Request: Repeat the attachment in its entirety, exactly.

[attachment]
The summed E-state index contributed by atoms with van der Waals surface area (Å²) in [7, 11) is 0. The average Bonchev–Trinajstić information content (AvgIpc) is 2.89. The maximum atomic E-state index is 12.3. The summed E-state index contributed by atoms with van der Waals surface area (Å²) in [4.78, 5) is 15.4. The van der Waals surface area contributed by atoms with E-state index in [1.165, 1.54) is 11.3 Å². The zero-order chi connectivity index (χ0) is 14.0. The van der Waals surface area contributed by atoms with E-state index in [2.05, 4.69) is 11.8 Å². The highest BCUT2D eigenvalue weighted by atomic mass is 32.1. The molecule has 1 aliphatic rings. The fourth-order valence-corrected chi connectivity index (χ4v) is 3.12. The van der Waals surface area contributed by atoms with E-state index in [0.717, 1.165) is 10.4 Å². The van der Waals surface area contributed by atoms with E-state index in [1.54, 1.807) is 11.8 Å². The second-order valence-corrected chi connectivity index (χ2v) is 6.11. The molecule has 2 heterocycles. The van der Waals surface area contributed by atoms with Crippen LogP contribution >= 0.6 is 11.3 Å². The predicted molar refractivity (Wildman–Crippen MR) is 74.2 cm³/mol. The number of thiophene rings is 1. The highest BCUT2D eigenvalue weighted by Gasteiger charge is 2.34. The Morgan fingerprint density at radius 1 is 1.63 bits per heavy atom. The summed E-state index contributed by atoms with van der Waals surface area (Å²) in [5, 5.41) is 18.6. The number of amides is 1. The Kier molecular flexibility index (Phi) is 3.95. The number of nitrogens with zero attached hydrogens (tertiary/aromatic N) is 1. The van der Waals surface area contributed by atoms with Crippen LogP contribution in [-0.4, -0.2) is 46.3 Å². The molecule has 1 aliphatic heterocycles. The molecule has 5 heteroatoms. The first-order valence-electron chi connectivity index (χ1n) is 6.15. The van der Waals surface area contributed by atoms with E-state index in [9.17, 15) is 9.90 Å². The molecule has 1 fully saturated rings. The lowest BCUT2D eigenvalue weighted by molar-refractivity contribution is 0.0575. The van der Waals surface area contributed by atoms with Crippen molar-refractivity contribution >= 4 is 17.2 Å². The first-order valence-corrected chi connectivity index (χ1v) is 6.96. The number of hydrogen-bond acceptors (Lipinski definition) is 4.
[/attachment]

The summed E-state index contributed by atoms with van der Waals surface area (Å²) in [7, 11) is 0. The average Bonchev–Trinajstić information content (AvgIpc) is 2.89. The maximum atomic E-state index is 12.3. The summed E-state index contributed by atoms with van der Waals surface area (Å²) in [4.78, 5) is 15.4. The van der Waals surface area contributed by atoms with E-state index in [1.165, 1.54) is 11.3 Å². The zero-order chi connectivity index (χ0) is 14.0. The van der Waals surface area contributed by atoms with E-state index in [2.05, 4.69) is 11.8 Å². The highest BCUT2D eigenvalue weighted by atomic mass is 32.1. The molecule has 1 aliphatic rings. The fourth-order valence-corrected chi connectivity index (χ4v) is 3.12. The van der Waals surface area contributed by atoms with E-state index in [0.717, 1.165) is 10.4 Å². The van der Waals surface area contributed by atoms with E-state index in [1.54, 1.807) is 11.8 Å². The second-order valence-corrected chi connectivity index (χ2v) is 6.11. The molecule has 2 heterocycles. The van der Waals surface area contributed by atoms with Crippen LogP contribution >= 0.6 is 11.3 Å². The predicted molar refractivity (Wildman–Crippen MR) is 74.2 cm³/mol. The number of thiophene rings is 1. The highest BCUT2D eigenvalue weighted by Gasteiger charge is 2.34. The Morgan fingerprint density at radius 1 is 1.63 bits per heavy atom. The summed E-state index contributed by atoms with van der Waals surface area (Å²) in [5, 5.41) is 18.6. The number of amides is 1. The Kier molecular flexibility index (Phi) is 3.95. The number of nitrogens with zero attached hydrogens (tertiary/aromatic N) is 1. The van der Waals surface area contributed by atoms with Crippen LogP contribution in [-0.4, -0.2) is 46.3 Å². The molecule has 1 aliphatic heterocycles. The molecule has 5 heteroatoms. The first-order valence-electron chi connectivity index (χ1n) is 6.15. The van der Waals surface area contributed by atoms with E-state index in [9.17, 15) is 9.90 Å². The molecule has 1 fully saturated rings. The lowest BCUT2D eigenvalue weighted by molar-refractivity contribution is 0.0575. The van der Waals surface area contributed by atoms with Crippen molar-refractivity contribution >= 4 is 17.2 Å². The first-order valence-corrected chi connectivity index (χ1v) is 6.96. The number of hydrogen-bond acceptors (Lipinski definition) is 4.